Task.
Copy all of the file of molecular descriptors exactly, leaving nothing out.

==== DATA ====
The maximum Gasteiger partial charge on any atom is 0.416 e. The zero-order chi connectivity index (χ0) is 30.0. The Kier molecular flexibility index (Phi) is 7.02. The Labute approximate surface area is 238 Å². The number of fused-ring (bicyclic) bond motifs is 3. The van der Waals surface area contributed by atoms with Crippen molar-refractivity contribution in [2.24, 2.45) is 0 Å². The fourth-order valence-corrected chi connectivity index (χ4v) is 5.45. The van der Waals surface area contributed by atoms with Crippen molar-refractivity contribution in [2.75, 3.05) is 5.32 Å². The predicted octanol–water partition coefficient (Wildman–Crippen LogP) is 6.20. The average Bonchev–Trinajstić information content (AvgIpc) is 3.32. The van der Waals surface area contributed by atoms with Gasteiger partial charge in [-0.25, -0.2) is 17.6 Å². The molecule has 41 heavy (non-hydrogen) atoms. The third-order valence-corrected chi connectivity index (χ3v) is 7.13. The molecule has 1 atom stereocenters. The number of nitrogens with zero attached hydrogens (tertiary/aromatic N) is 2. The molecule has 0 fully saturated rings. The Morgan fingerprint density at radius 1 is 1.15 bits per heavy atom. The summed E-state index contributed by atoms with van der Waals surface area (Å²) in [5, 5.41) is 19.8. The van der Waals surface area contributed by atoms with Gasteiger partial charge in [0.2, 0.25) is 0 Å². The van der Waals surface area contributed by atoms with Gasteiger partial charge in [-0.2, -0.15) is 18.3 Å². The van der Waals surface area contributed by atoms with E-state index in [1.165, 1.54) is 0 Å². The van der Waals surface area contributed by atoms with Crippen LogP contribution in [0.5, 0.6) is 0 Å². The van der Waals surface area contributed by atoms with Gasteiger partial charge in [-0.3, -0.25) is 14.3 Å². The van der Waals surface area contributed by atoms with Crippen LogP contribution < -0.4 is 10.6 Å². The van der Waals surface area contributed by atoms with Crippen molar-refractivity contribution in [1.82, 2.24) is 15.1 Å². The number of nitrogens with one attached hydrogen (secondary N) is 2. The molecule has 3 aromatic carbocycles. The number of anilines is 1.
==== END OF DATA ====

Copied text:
The maximum Gasteiger partial charge on any atom is 0.416 e. The zero-order chi connectivity index (χ0) is 30.0. The Kier molecular flexibility index (Phi) is 7.02. The Labute approximate surface area is 238 Å². The number of fused-ring (bicyclic) bond motifs is 3. The van der Waals surface area contributed by atoms with Crippen molar-refractivity contribution in [2.24, 2.45) is 0 Å². The fourth-order valence-corrected chi connectivity index (χ4v) is 5.45. The van der Waals surface area contributed by atoms with Crippen molar-refractivity contribution in [2.75, 3.05) is 5.32 Å². The predicted octanol–water partition coefficient (Wildman–Crippen LogP) is 6.20. The average Bonchev–Trinajstić information content (AvgIpc) is 3.32. The van der Waals surface area contributed by atoms with Gasteiger partial charge in [-0.25, -0.2) is 17.6 Å². The molecule has 41 heavy (non-hydrogen) atoms. The third-order valence-corrected chi connectivity index (χ3v) is 7.13. The molecule has 1 atom stereocenters. The number of nitrogens with zero attached hydrogens (tertiary/aromatic N) is 2. The molecule has 0 fully saturated rings. The Morgan fingerprint density at radius 1 is 1.15 bits per heavy atom. The summed E-state index contributed by atoms with van der Waals surface area (Å²) in [5, 5.41) is 19.8. The van der Waals surface area contributed by atoms with Gasteiger partial charge in [0.2, 0.25) is 0 Å². The van der Waals surface area contributed by atoms with Gasteiger partial charge in [-0.2, -0.15) is 18.3 Å². The van der Waals surface area contributed by atoms with E-state index in [1.165, 1.54) is 0 Å². The van der Waals surface area contributed by atoms with Crippen LogP contribution in [0.5, 0.6) is 0 Å². The van der Waals surface area contributed by atoms with Gasteiger partial charge in [-0.3, -0.25) is 14.3 Å². The van der Waals surface area contributed by atoms with Crippen LogP contribution < -0.4 is 10.6 Å². The van der Waals surface area contributed by atoms with Crippen molar-refractivity contribution in [1.82, 2.24) is 15.1 Å². The number of nitrogens with one attached hydrogen (secondary N) is 2. The molecule has 3 aromatic carbocycles. The number of anilines is 1.